One of the major complaints about leaving assets to your heirs is that the IRS takes a significant portion of it. However, the Roth IRA is different. You have already paid the taxes, so your heirs do not have to pay them out of their inheritance. In most cases, your heirs receive tax-free money to use as they please. Then, if you do not need the money while you are alive, you know that it will likely all go to the people you designate. 

It’s important to remember that retirement savings plans are complex. Before you assume that your heirs will get tax-free money, talk to an estate planning attorney. They will guide you on the best ways of setting up your estate in the way you choose.

Almost Anyone Can Contribute

Other types of retirement accounts are not open to anyone. For example, a 401k is usually offered by an employer, and individuals usually can’t start one. You can only open a traditional IRA if you are under 70½ years old, even if you still have earned income. However, nearly anyone can open a Roth IRA. 

Not everyone can have a Roth IRA, but most people can. Only a few restrictions prevent some people from having a tax-advantaged Roth IRA. First, you have to have earned income, which is what goes into a Roth IRA. 

If you make over a specific amount, you do not qualify to open a Roth IRA. As of 2022, you could not start a Roth IRA if your taxable income amounted to $140,000 or more as an individual tax filer or $208,000 or more if filing taxes jointly with your spouse.

No Required Minimum For Distribution

Traditional IRAs force you to take a required minimum distribution starting at age 72. If you do not do so, the penalty is a 50% excise tax on the money you leave in the IRA. The Roth IRA has no such minimum distributions. You can take what you want when you want. Or, you can leave the money in the account for as long as you have earned income yearly.

Another of the Roth IRA benefits is that you can choose to take distributions at the time you see fit. Thus, if the economic climate and the market are unfavorable, you can wait for another better time to withdraw money from a Roth IRA. 

Should You Open a Roth IRA?

Opening any retirement savings plan takes some thought and consideration. The same is true of a Roth IRA. It is critical that you speak to a professional, ask questions, and think about what you want from such a plan. Also, consider your own situation and plans for the future.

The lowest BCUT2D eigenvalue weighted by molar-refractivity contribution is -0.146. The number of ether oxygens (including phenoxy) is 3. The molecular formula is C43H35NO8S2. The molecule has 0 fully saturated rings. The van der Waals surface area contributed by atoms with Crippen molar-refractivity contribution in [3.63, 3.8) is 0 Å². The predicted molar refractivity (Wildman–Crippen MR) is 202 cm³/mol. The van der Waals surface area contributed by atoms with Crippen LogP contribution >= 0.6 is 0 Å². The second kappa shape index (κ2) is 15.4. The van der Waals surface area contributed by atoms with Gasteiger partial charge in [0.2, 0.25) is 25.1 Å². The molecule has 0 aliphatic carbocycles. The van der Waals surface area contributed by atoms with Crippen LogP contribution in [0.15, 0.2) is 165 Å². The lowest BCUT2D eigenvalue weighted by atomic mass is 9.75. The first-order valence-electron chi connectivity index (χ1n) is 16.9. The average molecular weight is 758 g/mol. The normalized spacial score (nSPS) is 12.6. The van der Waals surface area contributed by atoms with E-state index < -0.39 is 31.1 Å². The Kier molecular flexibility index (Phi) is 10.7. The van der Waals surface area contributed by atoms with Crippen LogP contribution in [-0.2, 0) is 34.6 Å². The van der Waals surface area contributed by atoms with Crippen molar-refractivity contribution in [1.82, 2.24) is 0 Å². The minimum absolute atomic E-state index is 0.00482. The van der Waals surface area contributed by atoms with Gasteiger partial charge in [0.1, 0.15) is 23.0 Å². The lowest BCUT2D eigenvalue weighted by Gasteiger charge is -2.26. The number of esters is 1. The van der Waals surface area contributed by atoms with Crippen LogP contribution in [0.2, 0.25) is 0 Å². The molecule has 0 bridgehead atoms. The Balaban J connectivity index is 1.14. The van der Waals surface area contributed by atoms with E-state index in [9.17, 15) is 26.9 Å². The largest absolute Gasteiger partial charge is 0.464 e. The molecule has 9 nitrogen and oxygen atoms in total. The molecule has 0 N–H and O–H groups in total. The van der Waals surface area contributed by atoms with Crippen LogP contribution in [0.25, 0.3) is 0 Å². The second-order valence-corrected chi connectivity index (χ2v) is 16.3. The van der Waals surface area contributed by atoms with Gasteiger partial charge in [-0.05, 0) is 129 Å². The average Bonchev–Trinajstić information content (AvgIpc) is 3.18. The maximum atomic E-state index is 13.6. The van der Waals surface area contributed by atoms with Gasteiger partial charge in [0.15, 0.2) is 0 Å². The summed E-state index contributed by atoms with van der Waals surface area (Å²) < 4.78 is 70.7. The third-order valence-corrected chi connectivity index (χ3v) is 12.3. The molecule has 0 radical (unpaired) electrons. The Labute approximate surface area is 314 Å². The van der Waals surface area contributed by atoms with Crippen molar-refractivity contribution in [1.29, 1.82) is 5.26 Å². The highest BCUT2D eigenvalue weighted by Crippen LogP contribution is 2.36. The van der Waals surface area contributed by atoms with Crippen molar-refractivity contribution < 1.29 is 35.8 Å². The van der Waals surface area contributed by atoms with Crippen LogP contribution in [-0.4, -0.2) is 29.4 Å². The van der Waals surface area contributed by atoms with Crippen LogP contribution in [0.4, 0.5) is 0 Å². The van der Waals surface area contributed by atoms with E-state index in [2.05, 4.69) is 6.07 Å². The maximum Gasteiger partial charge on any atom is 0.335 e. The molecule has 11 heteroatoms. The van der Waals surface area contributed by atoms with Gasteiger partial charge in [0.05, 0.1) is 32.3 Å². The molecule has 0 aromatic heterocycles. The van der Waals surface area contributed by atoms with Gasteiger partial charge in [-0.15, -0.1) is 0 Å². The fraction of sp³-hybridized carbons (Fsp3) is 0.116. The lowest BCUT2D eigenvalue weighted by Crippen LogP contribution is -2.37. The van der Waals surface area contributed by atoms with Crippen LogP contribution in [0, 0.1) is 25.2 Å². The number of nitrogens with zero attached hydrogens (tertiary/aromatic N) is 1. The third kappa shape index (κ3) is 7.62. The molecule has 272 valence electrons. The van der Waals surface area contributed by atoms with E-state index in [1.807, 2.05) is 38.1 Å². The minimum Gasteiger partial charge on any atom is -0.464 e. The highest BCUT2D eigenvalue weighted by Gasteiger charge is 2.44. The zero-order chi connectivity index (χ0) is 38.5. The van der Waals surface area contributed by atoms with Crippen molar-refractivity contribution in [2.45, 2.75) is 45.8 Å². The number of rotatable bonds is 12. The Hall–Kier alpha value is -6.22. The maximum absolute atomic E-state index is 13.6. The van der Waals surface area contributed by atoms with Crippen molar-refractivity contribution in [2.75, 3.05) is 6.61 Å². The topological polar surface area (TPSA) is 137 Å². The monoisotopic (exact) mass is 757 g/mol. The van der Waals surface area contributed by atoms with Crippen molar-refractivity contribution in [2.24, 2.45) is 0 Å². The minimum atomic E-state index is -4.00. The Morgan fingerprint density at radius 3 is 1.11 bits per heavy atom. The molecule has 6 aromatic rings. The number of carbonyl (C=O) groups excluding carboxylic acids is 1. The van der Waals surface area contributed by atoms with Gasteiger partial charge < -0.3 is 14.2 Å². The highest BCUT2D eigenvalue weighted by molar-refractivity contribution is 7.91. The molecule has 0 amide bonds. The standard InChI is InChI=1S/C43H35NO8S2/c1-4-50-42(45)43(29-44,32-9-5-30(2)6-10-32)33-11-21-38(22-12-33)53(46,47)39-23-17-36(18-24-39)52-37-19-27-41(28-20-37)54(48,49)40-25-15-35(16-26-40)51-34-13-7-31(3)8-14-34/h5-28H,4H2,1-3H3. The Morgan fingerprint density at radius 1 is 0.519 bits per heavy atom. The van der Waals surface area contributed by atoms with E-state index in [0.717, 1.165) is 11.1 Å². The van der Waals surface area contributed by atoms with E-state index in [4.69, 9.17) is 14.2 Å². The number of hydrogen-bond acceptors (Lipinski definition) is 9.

You may want to open a Roth IRA if you:

  • Have taxable income that doesn’t exceed the maximum allowed
  • Want your heirs to receive everything in your retirement account and not inherit your tax obligation
  • Want to be able to take distributions whenever you choose
  • Expect tax rates to rise by the time you take distributions, so you want to contribute already taxed dollars now rather than pay more than you would after taxes rise
  • Have many years to go before retirement as you watch your investment grow
  • Are over 50, still earning money, and plan to continue working
  • Expect your income to rise over the years
  • Want to choose how much you take. With a Roth IRA, there are no minimum distributions
  • Want your investments to grow without accumulating a tax burden
  • Are self-employed or in a pass-through business, so no employer contributes to your retirement account

However, even if you do not fall into any of these categories, you might still want to open this type of account. It could be your primary retirement account, or it could be in addition to what your employer offers you. Either way, the Roth IRA benefits are so numerous that nearly anyone who qualifies could find a reason to invest in one. 

Closing Thoughts

The more you know about retirement account options, the better prepared you will be to choose the right accounts for you. Still, it makes sense to talk to someone who deals with retirement accounts frequently. 

In the end, all the Roth IRA benefits add up to an excellent choice for almost anyone. If you meet the requirements to open this retirement savings account, consider putting as much as possible into it. 

The money you contribute and the gains you make from it over the long term will nearly always be accessible to you when you need it. However, what you do leave in a Roth IRA will continue to grow, tax-free, until a later time. A Roth IRA is well worth exploring and considering for most people who meet the earnings requirements.

In addition, remember even with the Roth IRA benefits, you may still want to have more than one retirement account to draw on at retirement. In that case, you can have a Roth IRA as well as whatever other investments you are offered by your employer or hear about from your financial advisor. There may be limits on what you can put into these plans, so you will have to do your due diligence to ensure you make the right choices.

Ultimately, only you can decide whether to open and contribute to a Roth IRA. Even if you have any questions, you can get the answers from someone with expertise in the subject.

If you plan well and contribute what you plan to, you could have more money when you get to retirement. So, get some professional advice and see if it makes sense in your unique situation. It might be one of the most financially sound decisions you have ever made.

Would you like to explore more financial resources and tools for planning your retirement? Contact The Budgetnista to learn more.

About the Author Tiffany Aliche